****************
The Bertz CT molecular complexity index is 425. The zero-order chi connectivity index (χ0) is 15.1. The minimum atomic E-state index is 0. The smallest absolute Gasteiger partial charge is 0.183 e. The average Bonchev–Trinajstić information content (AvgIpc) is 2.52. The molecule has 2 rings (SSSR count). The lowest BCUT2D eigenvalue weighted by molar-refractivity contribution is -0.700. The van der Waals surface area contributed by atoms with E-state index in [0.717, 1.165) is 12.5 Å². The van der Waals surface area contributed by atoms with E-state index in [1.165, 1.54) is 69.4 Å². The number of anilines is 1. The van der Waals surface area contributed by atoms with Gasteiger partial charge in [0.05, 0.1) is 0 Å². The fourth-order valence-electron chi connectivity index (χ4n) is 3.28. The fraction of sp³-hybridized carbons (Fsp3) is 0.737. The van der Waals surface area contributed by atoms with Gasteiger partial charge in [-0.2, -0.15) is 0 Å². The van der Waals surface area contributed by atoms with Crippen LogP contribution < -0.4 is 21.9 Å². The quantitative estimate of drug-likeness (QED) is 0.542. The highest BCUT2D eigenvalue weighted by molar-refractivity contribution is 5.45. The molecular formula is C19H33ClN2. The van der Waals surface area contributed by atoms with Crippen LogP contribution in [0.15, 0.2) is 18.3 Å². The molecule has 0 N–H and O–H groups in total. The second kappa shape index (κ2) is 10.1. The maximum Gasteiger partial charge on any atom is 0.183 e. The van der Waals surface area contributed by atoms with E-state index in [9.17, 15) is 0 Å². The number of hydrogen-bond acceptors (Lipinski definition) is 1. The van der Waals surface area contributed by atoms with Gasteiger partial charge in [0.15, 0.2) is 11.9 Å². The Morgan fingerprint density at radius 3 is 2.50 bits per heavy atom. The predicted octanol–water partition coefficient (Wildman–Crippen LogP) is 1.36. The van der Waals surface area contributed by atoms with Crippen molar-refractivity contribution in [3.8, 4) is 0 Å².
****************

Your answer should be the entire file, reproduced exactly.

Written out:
The Bertz CT molecular complexity index is 425. The zero-order chi connectivity index (χ0) is 15.1. The minimum atomic E-state index is 0. The smallest absolute Gasteiger partial charge is 0.183 e. The average Bonchev–Trinajstić information content (AvgIpc) is 2.52. The molecule has 2 rings (SSSR count). The lowest BCUT2D eigenvalue weighted by molar-refractivity contribution is -0.700. The van der Waals surface area contributed by atoms with E-state index in [0.717, 1.165) is 12.5 Å². The van der Waals surface area contributed by atoms with E-state index in [1.165, 1.54) is 69.4 Å². The number of anilines is 1. The van der Waals surface area contributed by atoms with Gasteiger partial charge in [0.05, 0.1) is 0 Å². The fourth-order valence-electron chi connectivity index (χ4n) is 3.28. The fraction of sp³-hybridized carbons (Fsp3) is 0.737. The van der Waals surface area contributed by atoms with Gasteiger partial charge in [-0.2, -0.15) is 0 Å². The van der Waals surface area contributed by atoms with Crippen LogP contribution < -0.4 is 21.9 Å². The quantitative estimate of drug-likeness (QED) is 0.542. The highest BCUT2D eigenvalue weighted by molar-refractivity contribution is 5.45. The molecular formula is C19H33ClN2. The van der Waals surface area contributed by atoms with Crippen LogP contribution in [0.15, 0.2) is 18.3 Å². The molecule has 0 N–H and O–H groups in total. The second kappa shape index (κ2) is 10.1. The maximum Gasteiger partial charge on any atom is 0.183 e. The van der Waals surface area contributed by atoms with E-state index in [9.17, 15) is 0 Å². The number of hydrogen-bond acceptors (Lipinski definition) is 1. The van der Waals surface area contributed by atoms with Gasteiger partial charge in [0.15, 0.2) is 11.9 Å². The Morgan fingerprint density at radius 3 is 2.50 bits per heavy atom. The predicted octanol–water partition coefficient (Wildman–Crippen LogP) is 1.36. The van der Waals surface area contributed by atoms with Crippen molar-refractivity contribution in [3.8, 4) is 0 Å².